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You're designing an internet fridge. Should you go for fat HTML or a Qt-pie for your UI?

mathew42
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Re: You're designing an internet fridge.

IoT is a great way to take an appliance that should last a minimum of 10 years and make it a security risk and obsolescent in 12 months.

TVs are another example. Spend $6000 on a nice OLED TV running Android and it is obsolete before you purchase it, while the screen should be good for 10+ years. If I could buy a TV with an upgradeble Android component, I would pay a small premium. In a couple of years you can overcharge me again for the Android component, but at least I won't have to replace the TV.

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nbn™ to use G.fast in late 2018, firstly in commercial premises

mathew42
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FAIL

Why didn't you point this out when Labor announced the NBN with speed tiers and created a financial model which relied on ARPU rising steeply to above $100 for targets to be met?

Labor's financial model was based on increased data usage driving CVC revenue growth pushing up ARPU and slowly discounting AVC. The Liberals have cut CVC pricing to $14 reducing CVC revenue growth which curtails NBN's ability to discount AVC. Smart plan if you are building a FTTN network and want to suppress demand for faster speeds.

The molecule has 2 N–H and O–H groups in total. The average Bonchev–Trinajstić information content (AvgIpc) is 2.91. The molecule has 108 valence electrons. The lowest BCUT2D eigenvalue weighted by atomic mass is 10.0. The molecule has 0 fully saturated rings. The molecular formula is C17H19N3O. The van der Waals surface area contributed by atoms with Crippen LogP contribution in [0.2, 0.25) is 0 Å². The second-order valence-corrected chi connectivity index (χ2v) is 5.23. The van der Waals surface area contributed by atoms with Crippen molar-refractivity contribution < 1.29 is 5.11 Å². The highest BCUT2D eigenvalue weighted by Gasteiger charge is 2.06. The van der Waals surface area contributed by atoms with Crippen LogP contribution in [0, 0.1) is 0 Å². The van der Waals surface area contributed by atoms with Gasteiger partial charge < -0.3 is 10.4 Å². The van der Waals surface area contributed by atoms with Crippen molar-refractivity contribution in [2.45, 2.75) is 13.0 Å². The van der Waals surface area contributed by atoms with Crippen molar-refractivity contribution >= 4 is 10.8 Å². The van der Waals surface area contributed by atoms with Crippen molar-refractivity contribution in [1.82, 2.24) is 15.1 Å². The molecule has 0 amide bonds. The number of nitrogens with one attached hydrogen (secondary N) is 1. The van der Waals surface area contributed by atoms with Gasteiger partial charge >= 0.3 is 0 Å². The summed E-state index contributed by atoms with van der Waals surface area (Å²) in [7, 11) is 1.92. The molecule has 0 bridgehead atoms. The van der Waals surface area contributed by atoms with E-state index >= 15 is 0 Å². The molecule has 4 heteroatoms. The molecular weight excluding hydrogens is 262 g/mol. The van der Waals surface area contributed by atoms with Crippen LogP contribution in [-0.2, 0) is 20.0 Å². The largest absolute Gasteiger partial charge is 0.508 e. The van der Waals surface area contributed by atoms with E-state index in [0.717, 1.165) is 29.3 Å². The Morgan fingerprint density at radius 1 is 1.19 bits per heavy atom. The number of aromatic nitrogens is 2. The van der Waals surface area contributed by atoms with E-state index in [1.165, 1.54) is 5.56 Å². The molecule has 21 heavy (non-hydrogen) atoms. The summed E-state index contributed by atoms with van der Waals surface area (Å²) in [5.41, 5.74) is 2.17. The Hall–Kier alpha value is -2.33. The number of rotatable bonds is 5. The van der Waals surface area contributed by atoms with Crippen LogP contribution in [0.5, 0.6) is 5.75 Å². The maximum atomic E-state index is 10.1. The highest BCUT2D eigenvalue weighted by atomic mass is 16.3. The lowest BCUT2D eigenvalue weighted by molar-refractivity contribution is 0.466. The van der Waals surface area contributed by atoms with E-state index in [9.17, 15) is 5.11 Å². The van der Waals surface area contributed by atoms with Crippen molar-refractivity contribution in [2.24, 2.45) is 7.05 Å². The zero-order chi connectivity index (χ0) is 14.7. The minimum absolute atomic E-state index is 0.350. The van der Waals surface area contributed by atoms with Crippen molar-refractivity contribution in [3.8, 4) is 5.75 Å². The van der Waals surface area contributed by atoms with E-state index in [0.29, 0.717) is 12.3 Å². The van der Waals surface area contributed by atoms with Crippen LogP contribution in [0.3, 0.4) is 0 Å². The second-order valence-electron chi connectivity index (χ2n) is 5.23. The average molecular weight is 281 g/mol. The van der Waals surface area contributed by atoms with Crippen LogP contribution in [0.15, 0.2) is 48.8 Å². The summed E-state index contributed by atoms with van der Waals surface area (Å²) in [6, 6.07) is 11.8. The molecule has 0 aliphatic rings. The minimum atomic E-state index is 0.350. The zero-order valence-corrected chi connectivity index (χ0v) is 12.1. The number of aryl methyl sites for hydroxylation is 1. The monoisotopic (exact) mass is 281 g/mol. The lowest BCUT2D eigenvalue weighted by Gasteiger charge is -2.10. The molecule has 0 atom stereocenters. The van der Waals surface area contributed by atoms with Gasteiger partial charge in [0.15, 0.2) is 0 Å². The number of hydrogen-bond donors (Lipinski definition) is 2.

The rumoured uncongested 50Mbps plan will put further upward pressure on the cost of faster plans.

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mathew42
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Re: Never do this

If we assume Murdoch is concerned about people streaming cutting into his profits and accept Netflix's recommendation of 5Mbps for HD and 25Mbps for 4K HD then FTTN will has just a big an impact.

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Joint Committee on the NBN splits, as National Party member sides with opposition

mathew42
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FAIL

NBN or Telstra responsible for download speeds?

In Not happy with the NBN? You're not alone. The number of complaints has jumped 160pc there is this quote:

Dr Kay said they got better speeds from the old ADSL than with the NBN fibre to the premises. "Our download speeds can get down to 2.2 megabits a second and uploads speeds can be zero. That happens fairly regularly — it might even be daily," he said. He said every six months the whole connection dropped out, which was not just frustrating but also life threatening.

At one point, Dr Kay said his patients were calling Telstra to try and reach him, and the telco requested he give them a mobile number to reach him on. "We said no, why don't you fix the NBN? So we actually have the service we contract you to provide."

It will be interesting to see some more facts, but the first assumption has to be that erratic speeds are an RSP (Telstra?) issue.

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mathew42
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Re: >80% connecting at 25Mbps or slower